Iíve not caught up
with the first volume in this series
but volume 2 devotes a great deal
of playing time to Seixas. Blumental
was an inveterate digger up of out-of-the-way
repertoire and this disc is no exception.
Judging by the transfer this CD is
derived not from master tapes (if
they are still extant) but from LP
dubs. Iím assuming that, as with so
many Blumental discs to which Iíve
listened, they were recorded in the
1960s. Brana tends to play hot and
cold with discographic information,
sometimes giving month and year and
sometimes giving neither.
Itís wrong to cast
the pianist as a specialist in this
or that repertory. She clearly had
areas of especial excellence and concentration
but, for example, her Arensky is basically
fine and her exploration of eighteenth
century Iberian music no less so.
She covered styles and centuries with
Soler shows a strong
influence of Scarlatti, to which Blumental
responds with purely pianistic sonority.
Her fingering is light, even and persuasive;
her pedalling is light and discreet.
I donít know if she had heard Marcelle
Meyer but the playing reminded me
slightly of that great French pianist
in music of this period.
Ferrerís Sonata is
very reminiscent of Haydn and Blumental
laces it with delicious treble sonorities
and maybe just a hint of the fortepiano,
fanciful though it may be to say of
a pianist who avoids historicist concerns.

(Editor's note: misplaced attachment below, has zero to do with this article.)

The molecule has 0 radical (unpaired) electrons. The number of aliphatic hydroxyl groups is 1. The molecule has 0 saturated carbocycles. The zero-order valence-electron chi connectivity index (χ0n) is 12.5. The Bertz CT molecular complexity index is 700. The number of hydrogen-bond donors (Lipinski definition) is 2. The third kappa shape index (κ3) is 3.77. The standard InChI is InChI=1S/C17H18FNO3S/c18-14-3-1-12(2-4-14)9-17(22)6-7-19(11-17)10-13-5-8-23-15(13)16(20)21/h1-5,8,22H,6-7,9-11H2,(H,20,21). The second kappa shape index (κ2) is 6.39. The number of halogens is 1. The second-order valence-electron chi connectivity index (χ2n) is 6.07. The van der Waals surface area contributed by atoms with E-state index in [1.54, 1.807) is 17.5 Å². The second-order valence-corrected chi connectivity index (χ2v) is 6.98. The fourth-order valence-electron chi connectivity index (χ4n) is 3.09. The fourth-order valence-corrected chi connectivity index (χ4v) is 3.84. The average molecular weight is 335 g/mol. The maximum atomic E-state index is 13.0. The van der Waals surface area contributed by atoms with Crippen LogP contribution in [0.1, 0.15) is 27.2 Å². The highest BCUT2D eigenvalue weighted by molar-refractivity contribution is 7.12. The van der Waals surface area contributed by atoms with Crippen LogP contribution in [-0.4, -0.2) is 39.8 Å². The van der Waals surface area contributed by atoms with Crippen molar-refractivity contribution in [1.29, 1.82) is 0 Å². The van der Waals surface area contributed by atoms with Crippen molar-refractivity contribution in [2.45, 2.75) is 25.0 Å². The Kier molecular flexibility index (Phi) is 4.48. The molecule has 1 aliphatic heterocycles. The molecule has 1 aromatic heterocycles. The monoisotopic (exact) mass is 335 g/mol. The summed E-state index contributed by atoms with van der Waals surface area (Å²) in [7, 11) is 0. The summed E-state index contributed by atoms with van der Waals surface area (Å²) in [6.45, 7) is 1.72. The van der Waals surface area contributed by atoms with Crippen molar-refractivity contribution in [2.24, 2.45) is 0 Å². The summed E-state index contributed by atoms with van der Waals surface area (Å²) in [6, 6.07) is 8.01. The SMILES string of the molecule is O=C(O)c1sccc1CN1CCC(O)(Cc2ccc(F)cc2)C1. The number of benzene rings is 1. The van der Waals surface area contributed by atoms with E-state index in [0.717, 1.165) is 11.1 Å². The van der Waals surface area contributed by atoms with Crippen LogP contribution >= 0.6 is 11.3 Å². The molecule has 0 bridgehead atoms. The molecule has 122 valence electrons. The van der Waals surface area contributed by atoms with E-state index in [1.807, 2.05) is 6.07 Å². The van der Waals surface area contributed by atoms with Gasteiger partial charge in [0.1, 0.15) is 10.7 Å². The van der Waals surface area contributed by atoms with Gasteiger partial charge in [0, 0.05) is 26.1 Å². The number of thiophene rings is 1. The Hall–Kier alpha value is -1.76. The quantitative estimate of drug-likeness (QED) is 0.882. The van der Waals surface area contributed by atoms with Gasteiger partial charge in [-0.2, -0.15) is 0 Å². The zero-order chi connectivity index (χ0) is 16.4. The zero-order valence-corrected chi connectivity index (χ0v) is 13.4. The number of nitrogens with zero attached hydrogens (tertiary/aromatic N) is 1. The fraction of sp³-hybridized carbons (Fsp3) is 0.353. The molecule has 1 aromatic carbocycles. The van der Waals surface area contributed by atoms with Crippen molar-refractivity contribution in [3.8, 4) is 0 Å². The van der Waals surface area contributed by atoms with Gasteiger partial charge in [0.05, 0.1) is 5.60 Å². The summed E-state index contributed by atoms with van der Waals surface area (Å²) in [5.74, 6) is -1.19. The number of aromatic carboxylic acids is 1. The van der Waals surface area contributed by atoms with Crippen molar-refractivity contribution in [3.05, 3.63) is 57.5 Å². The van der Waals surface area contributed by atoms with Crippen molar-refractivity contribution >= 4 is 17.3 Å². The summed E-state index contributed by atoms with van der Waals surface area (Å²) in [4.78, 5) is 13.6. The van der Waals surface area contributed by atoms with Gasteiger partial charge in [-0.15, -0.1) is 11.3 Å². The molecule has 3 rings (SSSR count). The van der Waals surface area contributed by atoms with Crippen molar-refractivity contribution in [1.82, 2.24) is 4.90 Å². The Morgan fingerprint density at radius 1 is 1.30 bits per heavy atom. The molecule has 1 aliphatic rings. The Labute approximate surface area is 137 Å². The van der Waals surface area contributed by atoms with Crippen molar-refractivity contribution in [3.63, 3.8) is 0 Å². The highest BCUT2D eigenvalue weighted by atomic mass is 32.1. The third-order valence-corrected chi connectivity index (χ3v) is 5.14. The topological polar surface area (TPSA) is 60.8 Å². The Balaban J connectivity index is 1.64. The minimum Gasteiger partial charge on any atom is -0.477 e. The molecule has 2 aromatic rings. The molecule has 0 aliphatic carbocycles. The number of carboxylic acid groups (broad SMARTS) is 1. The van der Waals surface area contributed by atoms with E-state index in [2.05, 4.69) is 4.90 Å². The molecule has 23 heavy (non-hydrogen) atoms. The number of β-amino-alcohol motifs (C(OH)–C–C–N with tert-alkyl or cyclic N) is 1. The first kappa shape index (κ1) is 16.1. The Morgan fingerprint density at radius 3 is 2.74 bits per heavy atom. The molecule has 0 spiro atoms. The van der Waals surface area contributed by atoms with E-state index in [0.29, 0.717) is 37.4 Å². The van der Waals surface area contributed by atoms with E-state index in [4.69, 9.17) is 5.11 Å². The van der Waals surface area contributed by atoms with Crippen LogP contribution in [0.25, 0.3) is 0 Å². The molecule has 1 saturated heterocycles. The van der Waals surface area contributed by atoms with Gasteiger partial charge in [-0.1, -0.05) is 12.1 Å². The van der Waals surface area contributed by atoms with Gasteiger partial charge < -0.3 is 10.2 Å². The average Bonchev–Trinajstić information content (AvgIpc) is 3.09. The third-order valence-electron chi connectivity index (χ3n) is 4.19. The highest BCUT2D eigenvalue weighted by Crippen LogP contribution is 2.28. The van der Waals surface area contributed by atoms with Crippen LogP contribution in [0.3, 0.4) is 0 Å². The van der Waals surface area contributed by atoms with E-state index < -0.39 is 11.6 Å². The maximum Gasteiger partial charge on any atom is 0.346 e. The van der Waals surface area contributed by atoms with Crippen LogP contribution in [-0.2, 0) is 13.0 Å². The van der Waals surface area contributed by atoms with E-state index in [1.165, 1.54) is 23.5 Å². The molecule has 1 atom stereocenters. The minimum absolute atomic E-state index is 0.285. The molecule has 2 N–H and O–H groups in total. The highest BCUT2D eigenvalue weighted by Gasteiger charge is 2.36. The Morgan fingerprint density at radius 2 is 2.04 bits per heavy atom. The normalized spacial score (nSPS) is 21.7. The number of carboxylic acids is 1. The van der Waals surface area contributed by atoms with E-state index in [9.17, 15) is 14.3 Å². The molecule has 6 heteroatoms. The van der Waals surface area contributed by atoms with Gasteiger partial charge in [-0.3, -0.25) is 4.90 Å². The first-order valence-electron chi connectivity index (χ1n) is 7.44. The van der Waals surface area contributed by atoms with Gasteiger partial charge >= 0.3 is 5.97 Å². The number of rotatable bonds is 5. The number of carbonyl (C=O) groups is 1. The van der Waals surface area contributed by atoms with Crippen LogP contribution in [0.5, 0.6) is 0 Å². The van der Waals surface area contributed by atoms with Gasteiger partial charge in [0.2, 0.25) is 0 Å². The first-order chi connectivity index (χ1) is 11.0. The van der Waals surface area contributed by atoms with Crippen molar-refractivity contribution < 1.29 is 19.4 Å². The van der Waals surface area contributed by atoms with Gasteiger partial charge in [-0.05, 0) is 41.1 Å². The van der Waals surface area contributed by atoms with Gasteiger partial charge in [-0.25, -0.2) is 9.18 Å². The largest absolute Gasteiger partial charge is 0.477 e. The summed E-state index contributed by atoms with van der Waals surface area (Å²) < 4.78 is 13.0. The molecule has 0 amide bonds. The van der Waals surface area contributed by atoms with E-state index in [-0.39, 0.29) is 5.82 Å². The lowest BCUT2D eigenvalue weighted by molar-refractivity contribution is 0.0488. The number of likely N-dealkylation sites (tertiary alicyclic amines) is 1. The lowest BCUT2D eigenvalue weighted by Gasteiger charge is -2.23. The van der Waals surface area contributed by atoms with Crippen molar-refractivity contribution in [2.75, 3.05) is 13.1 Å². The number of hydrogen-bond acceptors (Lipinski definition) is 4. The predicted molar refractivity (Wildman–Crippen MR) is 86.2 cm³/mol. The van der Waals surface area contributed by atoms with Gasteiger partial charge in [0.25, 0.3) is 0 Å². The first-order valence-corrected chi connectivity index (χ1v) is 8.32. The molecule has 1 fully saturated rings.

Freixanetís Sonata is another that
owes debts to Scarlatti and its relative
complexity is immediately balanced
by the very simple charms of a Toccata
in C major by an anonymous composer.
Seixas is a not uninteresting
composer whose attractive profile
is enhanced by his through absorption
of Scarlattian procedure. The allegro
of his Sonata in C builds breathlessly
though its Adagio, whilst sympathetic,
lacks distinction. It might have been
better for him to have ended this
sonata with the Allegro and to started
it with a revised Minuet, up to tempo,
as it sounds back to front. The Sonata
in D minor is concise and lightly
flecked with whimsicality and a dash
of the Iberian Gallant, a sort of
Don Quixote of a sonata in all but
length. Seixas was not averse to turning
a few rhythmic games, as he does in
Nothing here is particularly
profound or that reveals deeper currents
in Spanish and Portuguese keyboard
music. Instead itís syntheses and
assimilated music-making in the main,
neatly pointed by Blumental who enjoys
the filigree whilst going light on
the arm and foot weight.